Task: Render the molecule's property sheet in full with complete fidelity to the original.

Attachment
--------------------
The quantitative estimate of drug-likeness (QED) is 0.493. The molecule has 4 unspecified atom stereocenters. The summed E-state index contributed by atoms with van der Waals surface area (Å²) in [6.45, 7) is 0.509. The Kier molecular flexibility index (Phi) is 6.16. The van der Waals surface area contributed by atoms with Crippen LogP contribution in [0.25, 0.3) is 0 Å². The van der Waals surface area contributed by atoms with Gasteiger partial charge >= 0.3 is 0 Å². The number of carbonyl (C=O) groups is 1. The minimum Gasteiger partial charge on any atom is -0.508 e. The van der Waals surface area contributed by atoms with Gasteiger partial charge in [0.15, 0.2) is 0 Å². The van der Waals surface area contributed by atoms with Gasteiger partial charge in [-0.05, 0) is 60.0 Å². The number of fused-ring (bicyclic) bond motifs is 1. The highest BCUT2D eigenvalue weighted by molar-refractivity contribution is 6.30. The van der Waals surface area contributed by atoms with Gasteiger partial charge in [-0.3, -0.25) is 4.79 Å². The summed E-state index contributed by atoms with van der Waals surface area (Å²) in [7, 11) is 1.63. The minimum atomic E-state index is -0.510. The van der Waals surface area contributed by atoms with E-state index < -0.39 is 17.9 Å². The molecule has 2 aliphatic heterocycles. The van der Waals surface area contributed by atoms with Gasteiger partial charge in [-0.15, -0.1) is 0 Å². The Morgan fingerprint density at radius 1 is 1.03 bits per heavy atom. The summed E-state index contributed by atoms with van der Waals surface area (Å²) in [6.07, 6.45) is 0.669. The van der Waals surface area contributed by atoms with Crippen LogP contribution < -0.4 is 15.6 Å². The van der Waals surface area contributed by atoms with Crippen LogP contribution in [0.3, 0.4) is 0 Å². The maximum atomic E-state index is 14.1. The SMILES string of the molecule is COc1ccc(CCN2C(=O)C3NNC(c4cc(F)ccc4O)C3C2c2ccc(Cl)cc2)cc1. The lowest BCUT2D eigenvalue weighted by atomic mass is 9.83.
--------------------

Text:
The quantitative estimate of drug-likeness (QED) is 0.493. The molecule has 4 unspecified atom stereocenters. The summed E-state index contributed by atoms with van der Waals surface area (Å²) in [6.45, 7) is 0.509. The Kier molecular flexibility index (Phi) is 6.16. The van der Waals surface area contributed by atoms with Crippen LogP contribution in [0.25, 0.3) is 0 Å². The van der Waals surface area contributed by atoms with Gasteiger partial charge >= 0.3 is 0 Å². The number of carbonyl (C=O) groups is 1. The minimum Gasteiger partial charge on any atom is -0.508 e. The van der Waals surface area contributed by atoms with Gasteiger partial charge in [0.15, 0.2) is 0 Å². The van der Waals surface area contributed by atoms with Gasteiger partial charge in [-0.05, 0) is 60.0 Å². The number of fused-ring (bicyclic) bond motifs is 1. The highest BCUT2D eigenvalue weighted by molar-refractivity contribution is 6.30. The van der Waals surface area contributed by atoms with Gasteiger partial charge in [-0.3, -0.25) is 4.79 Å². The summed E-state index contributed by atoms with van der Waals surface area (Å²) in [7, 11) is 1.63. The minimum atomic E-state index is -0.510. The van der Waals surface area contributed by atoms with E-state index < -0.39 is 17.9 Å². The molecule has 2 aliphatic heterocycles. The van der Waals surface area contributed by atoms with Gasteiger partial charge in [-0.15, -0.1) is 0 Å². The Morgan fingerprint density at radius 1 is 1.03 bits per heavy atom. The summed E-state index contributed by atoms with van der Waals surface area (Å²) in [6.07, 6.45) is 0.669. The van der Waals surface area contributed by atoms with Crippen LogP contribution < -0.4 is 15.6 Å². The van der Waals surface area contributed by atoms with Crippen LogP contribution in [0.3, 0.4) is 0 Å². The maximum atomic E-state index is 14.1. The SMILES string of the molecule is COc1ccc(CCN2C(=O)C3NNC(c4cc(F)ccc4O)C3C2c2ccc(Cl)cc2)cc1. The lowest BCUT2D eigenvalue weighted by atomic mass is 9.83.